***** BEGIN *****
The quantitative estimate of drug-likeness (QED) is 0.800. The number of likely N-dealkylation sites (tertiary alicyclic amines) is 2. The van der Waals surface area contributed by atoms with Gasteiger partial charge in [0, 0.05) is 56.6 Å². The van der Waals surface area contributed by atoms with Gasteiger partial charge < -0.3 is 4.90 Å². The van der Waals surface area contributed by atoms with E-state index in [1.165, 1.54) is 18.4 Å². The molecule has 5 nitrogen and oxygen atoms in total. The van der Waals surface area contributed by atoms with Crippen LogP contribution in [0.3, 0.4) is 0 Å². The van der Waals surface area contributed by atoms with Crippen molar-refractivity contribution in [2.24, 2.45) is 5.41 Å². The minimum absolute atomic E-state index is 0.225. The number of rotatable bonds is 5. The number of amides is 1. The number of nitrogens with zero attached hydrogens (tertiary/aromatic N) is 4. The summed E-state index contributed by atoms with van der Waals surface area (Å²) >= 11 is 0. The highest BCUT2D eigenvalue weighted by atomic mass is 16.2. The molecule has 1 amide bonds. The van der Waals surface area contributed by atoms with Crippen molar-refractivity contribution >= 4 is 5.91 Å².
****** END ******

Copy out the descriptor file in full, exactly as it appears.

The quantitative estimate of drug-likeness (QED) is 0.800. The number of likely N-dealkylation sites (tertiary alicyclic amines) is 2. The van der Waals surface area contributed by atoms with Gasteiger partial charge in [0, 0.05) is 56.6 Å². The van der Waals surface area contributed by atoms with Gasteiger partial charge < -0.3 is 4.90 Å². The van der Waals surface area contributed by atoms with E-state index in [1.165, 1.54) is 18.4 Å². The molecule has 5 nitrogen and oxygen atoms in total. The van der Waals surface area contributed by atoms with Crippen LogP contribution in [0.3, 0.4) is 0 Å². The van der Waals surface area contributed by atoms with Crippen molar-refractivity contribution in [2.24, 2.45) is 5.41 Å². The minimum absolute atomic E-state index is 0.225. The number of rotatable bonds is 5. The number of amides is 1. The number of nitrogens with zero attached hydrogens (tertiary/aromatic N) is 4. The summed E-state index contributed by atoms with van der Waals surface area (Å²) >= 11 is 0. The highest BCUT2D eigenvalue weighted by atomic mass is 16.2. The molecule has 1 amide bonds. The van der Waals surface area contributed by atoms with Crippen molar-refractivity contribution >= 4 is 5.91 Å².